The medical organization has been working with various organizations like Happy Cambodian Children and others as well as with schools and village chiefs to break down barriers to care.

Chenla’s medical staff are also trying to reach children who may live “off the grid” on plantations and away from traditional villages, such as ethnically Vietnamese who are born in Cambodia and have no official citizenship, indigenous peoples and ethnic-minority groups such as the Cham, Kuy and Bunong or Pnong who traditionally don’t access government services.

In addition to providing free-of-charge medical service for children in very remote areas, Chenla Children’s Healthcare is also a centre for young paediatricians to get experience and help society.

Luch Sreyleak trained initially at Angkor Hospital for Children and then became a paediatrician at Kratie Provincial Hospital close to her hometown of Snuol.

“I love working at Chenla Children’s Health at Kratie Referral Hospital care as this place allows me to be the best I can be with my skills, my passion and my knowledge. Chenla always supports me and our other staff with everything we need to improve our care for children,” said Sreyleak. “I feel so proud and lucky to have Chenla in my hometown. Chenla is a great role model for other provinces and health facilities in regards to the technical and working environment.”

Long Chinda, country director for Chenla, who has more than 10 years experience working in the NGO sector in Cambodia, said that Chenla medical staff always follow the saying “the patient is the boss”.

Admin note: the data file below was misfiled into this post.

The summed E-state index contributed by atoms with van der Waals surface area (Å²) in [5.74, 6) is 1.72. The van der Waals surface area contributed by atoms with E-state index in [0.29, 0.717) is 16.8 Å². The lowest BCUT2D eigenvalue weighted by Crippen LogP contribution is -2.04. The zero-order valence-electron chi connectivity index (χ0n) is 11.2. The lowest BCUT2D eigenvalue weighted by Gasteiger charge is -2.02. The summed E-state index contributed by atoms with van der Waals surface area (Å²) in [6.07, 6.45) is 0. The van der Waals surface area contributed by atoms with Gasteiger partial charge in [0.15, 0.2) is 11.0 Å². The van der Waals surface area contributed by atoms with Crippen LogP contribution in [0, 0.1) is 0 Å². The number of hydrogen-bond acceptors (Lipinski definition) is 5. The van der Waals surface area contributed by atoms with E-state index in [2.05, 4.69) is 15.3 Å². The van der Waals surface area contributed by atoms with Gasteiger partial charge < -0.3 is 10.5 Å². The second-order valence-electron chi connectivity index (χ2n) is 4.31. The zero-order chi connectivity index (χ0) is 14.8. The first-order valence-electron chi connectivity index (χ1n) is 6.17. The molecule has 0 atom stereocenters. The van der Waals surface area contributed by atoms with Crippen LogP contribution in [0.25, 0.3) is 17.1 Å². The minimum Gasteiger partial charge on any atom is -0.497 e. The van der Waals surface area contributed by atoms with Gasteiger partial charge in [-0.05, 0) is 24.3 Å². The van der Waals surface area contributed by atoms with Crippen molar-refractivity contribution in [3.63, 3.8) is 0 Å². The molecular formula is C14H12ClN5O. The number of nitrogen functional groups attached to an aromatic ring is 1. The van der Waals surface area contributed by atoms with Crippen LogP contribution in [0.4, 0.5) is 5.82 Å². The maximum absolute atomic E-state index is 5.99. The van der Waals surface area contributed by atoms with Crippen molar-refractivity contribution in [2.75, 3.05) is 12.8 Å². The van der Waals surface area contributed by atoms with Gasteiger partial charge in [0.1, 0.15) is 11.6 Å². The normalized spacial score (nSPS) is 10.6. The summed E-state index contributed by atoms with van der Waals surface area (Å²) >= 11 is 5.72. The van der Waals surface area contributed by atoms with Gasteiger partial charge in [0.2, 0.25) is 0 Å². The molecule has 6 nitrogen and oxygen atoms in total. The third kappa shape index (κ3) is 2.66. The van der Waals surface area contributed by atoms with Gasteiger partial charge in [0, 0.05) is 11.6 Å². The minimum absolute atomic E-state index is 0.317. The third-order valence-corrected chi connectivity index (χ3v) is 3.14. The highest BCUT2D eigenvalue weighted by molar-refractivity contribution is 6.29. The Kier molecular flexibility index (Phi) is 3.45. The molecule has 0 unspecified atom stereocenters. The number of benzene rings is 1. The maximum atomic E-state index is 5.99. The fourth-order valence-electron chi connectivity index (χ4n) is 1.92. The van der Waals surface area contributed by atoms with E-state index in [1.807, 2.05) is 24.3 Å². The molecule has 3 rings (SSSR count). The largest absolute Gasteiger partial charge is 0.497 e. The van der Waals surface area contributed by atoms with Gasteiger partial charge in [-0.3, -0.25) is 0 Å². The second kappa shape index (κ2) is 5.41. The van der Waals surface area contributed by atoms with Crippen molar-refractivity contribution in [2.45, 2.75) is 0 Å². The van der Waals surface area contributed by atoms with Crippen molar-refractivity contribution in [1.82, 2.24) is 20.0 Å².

This means that they always work from their hearts to fight to do the right thing for the patient, even when the patient is poor or the circumstances are hard.

“We know that some people think this is not so smart. But actually, we believe it is always the right thing to do,” Chinda told The Post.

Chenla Children’s Healthcare wants children in rural Cambodia to have access to quality, compassionate care without regard to their ability to pay.

Lori said that the organization seem to be finding some success, because their number of patients continues to grow and grow.

“After opening our doors to the first paediatric patients via an outreach program in 2016, Chenla has grown dramatically and has treated over 70,000 patients, many with severe life threatening conditions.” Lori told The Post.

The hospitals in Kratie and Mondulkiri both offer Neonatal Intensive Care and Paediatric Intensive Care along with busy inpatient and outpatient units, according to Lori.

“Our intensive care unit numbers continue to grow - mostly due to increased awareness and trust in our services for more common illnesses and not for Covid patient, though we have had many Covid patients also,” she said.

Lori said that building trust within the communities they serve and providing education to them were challenges which they enjoyed having the opportunity to overcome.

“We believe the future is the growing collaboration between the government sector and the philanthropic sector to provide lifesaving care to more neonates and children across Cambodia.

“We believe there should be no exclusivity when it comes to helping children with their medical needs. Chenla is very thankful for our small role in this collaboration, and we are excited by the government’s commitments and inputs,” said Lori.